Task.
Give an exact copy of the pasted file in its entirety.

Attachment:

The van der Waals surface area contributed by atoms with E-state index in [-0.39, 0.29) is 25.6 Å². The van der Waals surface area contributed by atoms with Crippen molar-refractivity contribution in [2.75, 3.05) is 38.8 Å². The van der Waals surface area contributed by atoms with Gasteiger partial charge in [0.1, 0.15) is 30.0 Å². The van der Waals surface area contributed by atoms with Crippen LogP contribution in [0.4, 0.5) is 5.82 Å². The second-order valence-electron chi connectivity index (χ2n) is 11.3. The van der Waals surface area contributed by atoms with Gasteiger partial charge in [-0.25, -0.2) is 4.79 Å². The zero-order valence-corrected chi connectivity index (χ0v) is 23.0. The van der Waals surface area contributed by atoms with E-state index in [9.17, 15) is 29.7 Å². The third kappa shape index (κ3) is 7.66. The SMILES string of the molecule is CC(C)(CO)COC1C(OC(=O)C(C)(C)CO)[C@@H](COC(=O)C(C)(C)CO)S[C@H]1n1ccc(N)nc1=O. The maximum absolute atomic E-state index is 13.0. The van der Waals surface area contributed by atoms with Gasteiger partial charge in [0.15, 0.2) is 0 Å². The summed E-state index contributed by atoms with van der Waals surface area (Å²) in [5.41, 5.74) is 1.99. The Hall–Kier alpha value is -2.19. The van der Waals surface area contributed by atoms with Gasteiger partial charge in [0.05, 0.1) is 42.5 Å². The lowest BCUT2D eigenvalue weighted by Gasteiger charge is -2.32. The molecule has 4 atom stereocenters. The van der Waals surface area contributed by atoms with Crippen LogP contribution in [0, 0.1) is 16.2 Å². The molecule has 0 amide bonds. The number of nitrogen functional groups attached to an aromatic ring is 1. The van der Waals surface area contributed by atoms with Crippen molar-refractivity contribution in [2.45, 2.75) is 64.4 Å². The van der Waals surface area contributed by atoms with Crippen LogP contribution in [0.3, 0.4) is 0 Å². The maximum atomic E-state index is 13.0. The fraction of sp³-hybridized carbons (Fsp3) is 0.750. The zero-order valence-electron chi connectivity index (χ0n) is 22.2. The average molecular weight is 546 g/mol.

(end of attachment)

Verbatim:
The van der Waals surface area contributed by atoms with E-state index in [-0.39, 0.29) is 25.6 Å². The van der Waals surface area contributed by atoms with Crippen molar-refractivity contribution in [2.75, 3.05) is 38.8 Å². The van der Waals surface area contributed by atoms with Gasteiger partial charge in [0.1, 0.15) is 30.0 Å². The van der Waals surface area contributed by atoms with Crippen LogP contribution in [0.4, 0.5) is 5.82 Å². The second-order valence-electron chi connectivity index (χ2n) is 11.3. The van der Waals surface area contributed by atoms with Gasteiger partial charge in [-0.25, -0.2) is 4.79 Å². The zero-order valence-corrected chi connectivity index (χ0v) is 23.0. The van der Waals surface area contributed by atoms with E-state index in [9.17, 15) is 29.7 Å². The third kappa shape index (κ3) is 7.66. The SMILES string of the molecule is CC(C)(CO)COC1C(OC(=O)C(C)(C)CO)[C@@H](COC(=O)C(C)(C)CO)S[C@H]1n1ccc(N)nc1=O. The maximum absolute atomic E-state index is 13.0. The van der Waals surface area contributed by atoms with Gasteiger partial charge in [0.15, 0.2) is 0 Å². The summed E-state index contributed by atoms with van der Waals surface area (Å²) in [5.41, 5.74) is 1.99. The Hall–Kier alpha value is -2.19. The van der Waals surface area contributed by atoms with Gasteiger partial charge in [0.05, 0.1) is 42.5 Å². The lowest BCUT2D eigenvalue weighted by Gasteiger charge is -2.32. The molecule has 4 atom stereocenters. The van der Waals surface area contributed by atoms with Crippen LogP contribution in [0, 0.1) is 16.2 Å². The molecule has 0 amide bonds. The number of nitrogen functional groups attached to an aromatic ring is 1. The van der Waals surface area contributed by atoms with Crippen molar-refractivity contribution in [2.45, 2.75) is 64.4 Å². The van der Waals surface area contributed by atoms with Crippen LogP contribution in [0.3, 0.4) is 0 Å². The maximum atomic E-state index is 13.0. The fraction of sp³-hybridized carbons (Fsp3) is 0.750. The zero-order valence-electron chi connectivity index (χ0n) is 22.2. The average molecular weight is 546 g/mol.